I have been working since I was 15 years old and I am now 51. Knowing how to stretch a dollar is a lesson I learned early. My older sister was a seamstress and she taught me how to sew. For years, I made my own clothes because I could not justify spending money on an outfit I knew I could make for a fraction of the cost. Unfortunately, that is no longer the case, but it served me well for most of my life.
My mother taught me the advantages of buying in bulk well before the big box super-saver stores came into existence. My Dad taught me to earn my way and not ask for handouts. These lessons I pass onto my children.
I try never to make an impulse purchase, even if the salesperson tells me that the deal will "go away" if I don't make a decision. Believe me, the deal will not "go away" if it is truly a deal. My mantra is: "If in doubt, don't". Weighing the pros and cons is not doubt, it is just common sense. Money and emotions are not good bed partners. Give yourself at least 24 hours before committing to a decision involving money.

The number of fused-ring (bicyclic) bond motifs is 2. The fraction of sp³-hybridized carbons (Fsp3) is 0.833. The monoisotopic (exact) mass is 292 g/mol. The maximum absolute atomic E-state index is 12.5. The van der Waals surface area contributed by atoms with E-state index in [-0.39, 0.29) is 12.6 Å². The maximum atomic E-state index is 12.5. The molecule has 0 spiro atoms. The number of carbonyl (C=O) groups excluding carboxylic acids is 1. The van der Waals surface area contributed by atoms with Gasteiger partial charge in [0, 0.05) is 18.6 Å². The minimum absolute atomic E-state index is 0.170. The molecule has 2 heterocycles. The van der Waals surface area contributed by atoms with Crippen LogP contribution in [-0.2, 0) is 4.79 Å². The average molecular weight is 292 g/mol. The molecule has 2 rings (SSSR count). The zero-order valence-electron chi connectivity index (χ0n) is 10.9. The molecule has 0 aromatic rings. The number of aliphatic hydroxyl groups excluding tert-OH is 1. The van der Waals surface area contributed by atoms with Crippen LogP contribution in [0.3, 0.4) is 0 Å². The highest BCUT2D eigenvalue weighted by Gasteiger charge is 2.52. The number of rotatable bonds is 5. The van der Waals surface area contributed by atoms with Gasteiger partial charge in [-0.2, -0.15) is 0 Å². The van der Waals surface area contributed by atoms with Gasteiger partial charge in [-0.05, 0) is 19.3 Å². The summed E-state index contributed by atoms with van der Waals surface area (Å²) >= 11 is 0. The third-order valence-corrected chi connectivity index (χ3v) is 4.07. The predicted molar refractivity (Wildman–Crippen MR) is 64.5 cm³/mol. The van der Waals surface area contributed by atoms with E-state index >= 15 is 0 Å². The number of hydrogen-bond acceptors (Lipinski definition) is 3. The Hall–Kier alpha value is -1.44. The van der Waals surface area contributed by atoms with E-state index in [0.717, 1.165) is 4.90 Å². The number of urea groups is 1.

Cars are a means to get from point A to point B. Except for 1 major brain fart in which my hubby and I purchased a brand new Camaro when we first married, we always have bought program cars from a dealer or used cars from a friend-small car lot dealer. Image based on a vehicle was not our priority. Our oldest daughter begged to differ. Her first car was bought by us and it was a Dodge K car (a very boxy, non-descript mid size vehicle). You would have thought she would have been happier driving a Ford Pinto with a big plastic chicken on top of it rather than the K-car.
I have no problem buying clothes from Goodwill, yard sales, or accepting hand-me-downs. I shop at department stores and get great deals on off-season clothing. My shoes come from Payless or K-Mart. I dye my own hair, make my own gift cards, cook meals at home, and thank the Lord every day for a husband who can fix virtually anything.
My kids think I am cheap. That is o.k. Someday, when they have children of their own, they will remember the lessons of how they were brought up and I am willing to bet that they will incorporate "thrift" into their lives, too.
By Scout from Tennessee
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Having a husband who can fix almost anything is a HUGE gift! You are a lucky gal. Cooking meals at home is also so much better for your health.